WHAT WE DO
We are developing a training environment where we apply emerging techniques to answer fundamental questions of biological and clinical relevance in barrier tissue biology.
Conceptually, for a barrier tissue to effectively learn from previous immunological experiences, it must sense, adapt, and store this information (i.e. memory) in readily accessible permanent resident cell types. We are interested in exploring how memories of previous immune events (i.e. inflammatory memory) enables barrier tissues (airway, intestine, and skin) to recall diverse environmental exposures, informing future responses. We are particularly interested in further understanding our discovery that epithelial stem cells, amongst other parenchymal, stromal, neuronal, and immune cell subsets, can form inflammatory memory, raising the possibility of distributed memory formation.
Technically, we utilize single-cell RNA-sequencing (scRNA-seq), organoid models, epigenetic profiling, flow cytometry, and microscopy applied to human health and disease. We then build testable models to explore with humans (organoids, treatment response vs. failure) or with mice (genetics, optogenetics, cellular immunology), towards the aim of improving disease understanding and treatment.
We begin by generating maps of tissues using single-cell RNA-sequencing and epigenomic approaches to understand the cell types, subsets, and states which constitute a tissue. We are particularly motivated to apply these techniques to human inflammatory diseases at barrier tissues. Ongoing work focuses on allergic inflammation in the upper airway (chronic rhinosinusitis), as well as inflammatory bowel diseases in the intestine (Crohn's disease and ulcerative colitis). By studying these maps, we are generating new insights into the cellular basis of inflammatory diseases, and building new in vitro and in vivo models to experimentally test our findings.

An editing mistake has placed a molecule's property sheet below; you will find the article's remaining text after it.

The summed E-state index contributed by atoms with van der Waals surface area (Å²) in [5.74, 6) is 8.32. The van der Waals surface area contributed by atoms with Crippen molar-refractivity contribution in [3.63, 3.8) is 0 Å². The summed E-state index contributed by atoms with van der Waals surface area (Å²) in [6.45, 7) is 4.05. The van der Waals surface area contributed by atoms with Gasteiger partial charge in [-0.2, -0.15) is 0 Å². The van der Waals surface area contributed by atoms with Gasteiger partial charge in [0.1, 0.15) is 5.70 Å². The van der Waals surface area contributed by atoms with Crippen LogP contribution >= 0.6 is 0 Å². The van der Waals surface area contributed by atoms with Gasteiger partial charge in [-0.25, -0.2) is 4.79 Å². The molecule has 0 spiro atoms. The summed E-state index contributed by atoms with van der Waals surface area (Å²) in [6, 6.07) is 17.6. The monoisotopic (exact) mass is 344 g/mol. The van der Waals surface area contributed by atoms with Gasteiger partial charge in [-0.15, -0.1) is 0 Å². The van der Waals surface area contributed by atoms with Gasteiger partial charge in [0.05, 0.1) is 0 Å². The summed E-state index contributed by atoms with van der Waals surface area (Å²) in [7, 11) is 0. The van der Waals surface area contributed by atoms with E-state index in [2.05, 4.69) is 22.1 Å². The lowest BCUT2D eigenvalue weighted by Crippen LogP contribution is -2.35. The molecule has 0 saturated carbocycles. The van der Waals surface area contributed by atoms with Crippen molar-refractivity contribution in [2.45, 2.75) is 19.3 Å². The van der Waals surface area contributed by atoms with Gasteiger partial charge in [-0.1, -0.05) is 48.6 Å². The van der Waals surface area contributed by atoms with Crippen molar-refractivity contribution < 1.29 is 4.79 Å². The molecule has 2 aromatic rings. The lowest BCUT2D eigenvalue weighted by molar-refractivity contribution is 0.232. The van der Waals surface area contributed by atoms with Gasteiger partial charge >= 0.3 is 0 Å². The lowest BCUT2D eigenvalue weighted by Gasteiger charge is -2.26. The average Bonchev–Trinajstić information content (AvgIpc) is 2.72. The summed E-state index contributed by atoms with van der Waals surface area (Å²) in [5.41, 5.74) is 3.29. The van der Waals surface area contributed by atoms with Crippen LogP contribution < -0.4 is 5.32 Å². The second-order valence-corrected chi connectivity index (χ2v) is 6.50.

TISSUE STEM CELLS
Enabled by directed inquiries into human epithelial cell types, subsets, and states, our work has suggested that cell types beyond tissue-resident lymphocytes may adapt and harbor memories of inflammation. In light of these findings, we are exploring how epithelial stem cells in barrier tissues integrate inflammatory cues, and contribute to the persistence of human diseases. Our first-in-human discovery of inflammation dictating epithelial stem cell fates has fundamental implications for our conceptual and clinical understanding of inflammatory diseases. We are leveraging stem cell and organoid models to explore the molecular basis of our findings, including intersections with classical developmental biology.
Our research to date has made several pioneering discoveries in the inter-cellular interactions of immune cells in their relevant tissue context. Our overarching scientific goals are to integrate the knowledge we and others are generating towards elucidating the principles of how inflammation shapes barrier tissues. Working towards this will aid in realizing a framework for inflammatory adaptation by mammalian tissues, with direct implications for chronic human diseases, an area in need of therapies beyond those targeting traditional immune mechanisms. Fundamentally, we are interested in programming and re-programming memories in barrier tissues.
Brigham and Women's Allergy and Immunology: Together with Dan Dwyer, Katie Buchheit, Tanya Laidlaw, Josh Boyce, and Nora Barrett we are exploring how allergic inflammation shapes the respiratory epithelium.
Leslie Kean Lab (now at Boston Children's): Together with Leslie and Betty Zheng, we are charting the cellular basis of pediatric inflammatory bowel disease, including both Crohn's disease and ulcerative colitis.
Musa Mhlanga Lab: Together with Musa, we are studying the epigenetic mechanisms of inflammatory memory.
Seth Rakoff-Nahoum Lab: Together with Seth, we are exploring specific questions of microbe-host interactions in the intestine and respiratory tract, along with broader questions of how inflammation shapes these tissues.
Alex Shalek Lab: Together with Alex, we are continuing to build single-cell RNA-sequencing approaches for understanding the cellular communities in our tissues.
Scott Snapper Lab: Together with Scott, we are motivated to understand the genetic mechanisms underlying cellular phenotypes in very early onset pediatric inflammatory bowel disease.